My latest column for MSDN Magazine is now available online as well as in print.
Last month I explored a simple technique that you can use today with any C or C++ compiler to implement lightweight cooperative multitasking by simulating coroutines with macros. Although adequate for the C programmer, it presents some challenges for the C++ programmer, who naturally and rightly relies on local variables among other constructs that break the abstraction. In this column, I’m going to explore one possible future direction for C++ to directly support asynchronous programming in a more natural and composable way.
This is the second of three articles where I explore alternative techniques for achieving concurrency in C++. Thanks again to Artur Laksberg from the Visual C++ team for reviewing the drafts and providing valuable feedback.
You can find links to more of my articles here.
My new course is now available on the Pluralsight website. Aaron approached me a few months ago about authoring some courses. At first I was somewhat hesitant since I hadn’t done any in-person training before, rather focusing on articles and other written material. The adjustment to training videos took some time but in the end I really enjoyed the experience and hope you enjoy the results!
So why C? Aren’t I the C++ guy? Well I don’t really see them as such separate topics. C is the foundation of C++. To be a competent C++ programmer you need to thoroughly understand the C subset of C++ and that’s really the way I look at it. C is a subset of C++. I cover C89 which is the version used almost exclusively today and which modern C++ is based on. I also assume that the C programmer will naturally use C++ if and when appropriate so compatibility is critical and I stress that in this course.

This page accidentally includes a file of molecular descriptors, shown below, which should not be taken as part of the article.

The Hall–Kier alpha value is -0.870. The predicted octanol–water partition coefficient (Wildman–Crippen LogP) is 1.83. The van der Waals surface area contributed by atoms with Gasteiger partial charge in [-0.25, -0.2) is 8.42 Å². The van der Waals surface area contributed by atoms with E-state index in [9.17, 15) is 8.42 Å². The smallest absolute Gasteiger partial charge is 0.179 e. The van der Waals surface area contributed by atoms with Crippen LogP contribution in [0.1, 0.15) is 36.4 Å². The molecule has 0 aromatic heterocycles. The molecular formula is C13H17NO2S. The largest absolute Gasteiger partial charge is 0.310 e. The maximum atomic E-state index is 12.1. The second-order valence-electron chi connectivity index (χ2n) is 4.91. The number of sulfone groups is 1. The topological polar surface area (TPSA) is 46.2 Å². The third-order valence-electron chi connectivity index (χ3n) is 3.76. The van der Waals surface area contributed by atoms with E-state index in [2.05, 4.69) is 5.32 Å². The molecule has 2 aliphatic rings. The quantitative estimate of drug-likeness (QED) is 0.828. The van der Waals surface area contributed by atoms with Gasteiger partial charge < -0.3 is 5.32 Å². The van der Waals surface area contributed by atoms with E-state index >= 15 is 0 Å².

But as a programmer who learned C++ as a first language I have realized that there are still many places where C dominates and C++ has not yet been able to flourish. Embedded systems programming is the obvious application but there are others. But again, these scenarios are not exempt from the influence of C++ and a measured and careful use of C++ can make these environments more manageable.
Anyway, the C Programming Language course is a good foundation for both aspiring C and C++ programmers. The plan is to release additional courses that will cover related topics such as embedded systems programming, real-time C++, and so on.
For now, please watch my new course and let me know what you think. Whether you are just starting out as a programmer, or have spent years with C++ but want to get a better foundation in C, or perhaps you have focused on managed languages and want to get back to the heart of computer science, I hope this course will help you to improve your craft!